Well that got a little weird…
There were two Q and As last night. The first Q and A went for about 45 minutes and consisted of two intelligent politicians and two intelligent economists having a civilised policy discussion about Australia’s economic future. It made for a refreshing break in the political mudslinging and brought about a sense of wistfulness.
The second Q and A was about 20 minutes long and was a whole other kettle of fish. It could have done with a bit of mudslinging.
The two “elephants in the room”, Kevin Rudd and Malcolm Turnbull, went head-to-head on the Q and A panel last night, with Heather Ridout and Judith Sloan thrown in for some policy heft, presumably to keep the pollies honest.
While there may have been lots of nodding in the audience and cheering on Twitter about two politicians having a “real debate”, anyone honest would have to admit we were all there for the million dollar question.
It came in the strange form of this: “John Howard spent much time and effort convincing a sceptical nation and hostile opposition of the need to follow the leader. This is on such issues as the guns buyback, the GST tax reform and troops in Iraq. If you were given the opportunity for national leadership again, what controversial issues would you pursue?”
You could almost sense the collective craning of necks towards the screen.
Rudd started by making very, very clear, that the Labor leadership had been decided earlier this year and there was no chance he was coming back as leader - then went on to basically call Julia Gillard and Tony Abbott a sideshow joke and demand: “for God’s sake, what we need in this country is a mature, national conversation about policy options for the nation’s future around a common vision for where we want to be in 2010, 2020, 2030, 2040.”
[Later Rudd declared Tony Abbott was Labor’s biggest asset - an assertion that must have thrilled Julia Gillard, whose name Rudd still couldn’t’ bring himself to utter].
But that wasn’t the weird bit. Turnbull brought that to the table.
“Well, unlike Kevin, and this is where there is a bit of a difference between us, regrettably for him and I think regrettably for him and I think regrettably for his party and for the country, while I won’t be the leader of the Liberal Party and certainly not the next Liberal prime minister, if the Liberal Party is elected to government next time I will be part of the collective leadership that is the Coalition cabinet. And so those people who say they’d rather I was the leader of my party or Kevin the leader of his and apparently there are a handful that do, those people know that if they vote Liberal and Tony Abbott becomes prime minister, I will be part of his team influential at the cabinet table involved part of that collective leadership. (Applause) Regrettably, if they are Kevin fanciers and they nonetheless vote Labor and Julia Gillard becomes prime minister, Kevin, to the loss of his party, and I think to the loss of the country, will re main not so enigmatically on the backbench.”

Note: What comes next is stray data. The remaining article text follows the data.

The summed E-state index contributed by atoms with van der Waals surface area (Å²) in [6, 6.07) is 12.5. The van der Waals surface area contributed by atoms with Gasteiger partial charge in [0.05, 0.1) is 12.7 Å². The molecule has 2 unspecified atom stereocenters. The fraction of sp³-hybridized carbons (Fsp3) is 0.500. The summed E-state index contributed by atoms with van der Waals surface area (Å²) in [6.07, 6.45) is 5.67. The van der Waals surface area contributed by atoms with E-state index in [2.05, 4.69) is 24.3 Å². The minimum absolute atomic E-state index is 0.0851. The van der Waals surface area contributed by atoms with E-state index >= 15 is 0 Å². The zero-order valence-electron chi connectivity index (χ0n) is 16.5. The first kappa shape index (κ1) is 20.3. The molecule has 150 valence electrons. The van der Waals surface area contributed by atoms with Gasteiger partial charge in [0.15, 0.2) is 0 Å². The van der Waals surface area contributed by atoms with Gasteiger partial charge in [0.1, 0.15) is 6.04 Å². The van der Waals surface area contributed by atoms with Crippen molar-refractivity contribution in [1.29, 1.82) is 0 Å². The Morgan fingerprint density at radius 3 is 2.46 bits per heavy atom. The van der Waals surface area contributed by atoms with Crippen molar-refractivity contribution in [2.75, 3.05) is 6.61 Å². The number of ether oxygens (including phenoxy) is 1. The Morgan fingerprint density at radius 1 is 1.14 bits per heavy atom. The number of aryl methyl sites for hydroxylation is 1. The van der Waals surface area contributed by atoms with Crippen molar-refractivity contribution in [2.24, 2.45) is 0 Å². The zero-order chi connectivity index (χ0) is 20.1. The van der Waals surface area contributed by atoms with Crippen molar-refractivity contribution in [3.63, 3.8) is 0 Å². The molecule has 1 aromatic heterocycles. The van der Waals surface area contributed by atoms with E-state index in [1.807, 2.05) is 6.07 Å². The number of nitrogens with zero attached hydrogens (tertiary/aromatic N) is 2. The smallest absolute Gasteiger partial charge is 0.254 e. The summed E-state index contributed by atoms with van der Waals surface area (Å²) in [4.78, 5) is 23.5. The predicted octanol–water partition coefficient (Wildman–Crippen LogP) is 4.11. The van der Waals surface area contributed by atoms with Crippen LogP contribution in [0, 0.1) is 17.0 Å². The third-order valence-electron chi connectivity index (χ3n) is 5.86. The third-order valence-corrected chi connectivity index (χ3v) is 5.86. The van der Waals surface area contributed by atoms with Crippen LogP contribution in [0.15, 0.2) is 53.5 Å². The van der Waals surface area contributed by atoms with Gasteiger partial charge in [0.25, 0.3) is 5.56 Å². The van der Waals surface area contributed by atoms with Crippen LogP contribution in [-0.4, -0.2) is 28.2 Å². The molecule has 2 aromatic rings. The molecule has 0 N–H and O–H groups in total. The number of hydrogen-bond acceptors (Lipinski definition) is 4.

The love in the room was palpable.
See the difference between egos such as those belonging to Rudd and Turnbull and those smaller versions the rest of us carry, is that most people would at least pretend to be embarrassed when discussing how terribly popular one is with voters.
Not these two. They didn’t bat an eye.
As the discussion got deeper into the virtues of Kevin and Malcolm both men found their inner Ocker. Rudd kept calling the Libs “you blokes”, while Turnbull christened the ALP “your mob”. At one point there a ruling was made over the use of the word “poleaxed” in relation to both men’s leadership demises.
It was audience member Saeed who got to the bottom of the evening with this observation disguised as a question: “I have a question for Mr Rudd and Mr Turnbull. You two have a lot in common, you both are moderate, wealthy, and not very popular in your own parties but very popular among people. Many Labor voters are very disillusioned with the influence of the factions and unions. Many Liberal voters are disappointed with the influence of big business and the far right ring - right wing. Why don’t you two join and establish a new party that can open a new chapter in politics in Australia?”
That’s it! Malcolm and Kevin are such big fans of each other because when they look at the other man they see themselves in a different striped tie.
The questioned opened the way for Rudd’s single genuinely funny joke of the night: “Malcolm and I could never agree on the leadership”.
It also opened the way for Tony Jones to outright call Rudd a liar by declaring that he (nor anybody else) believed Rudd when he said he’d given up any hope of a return to The Lodge.
It was all quite strange.
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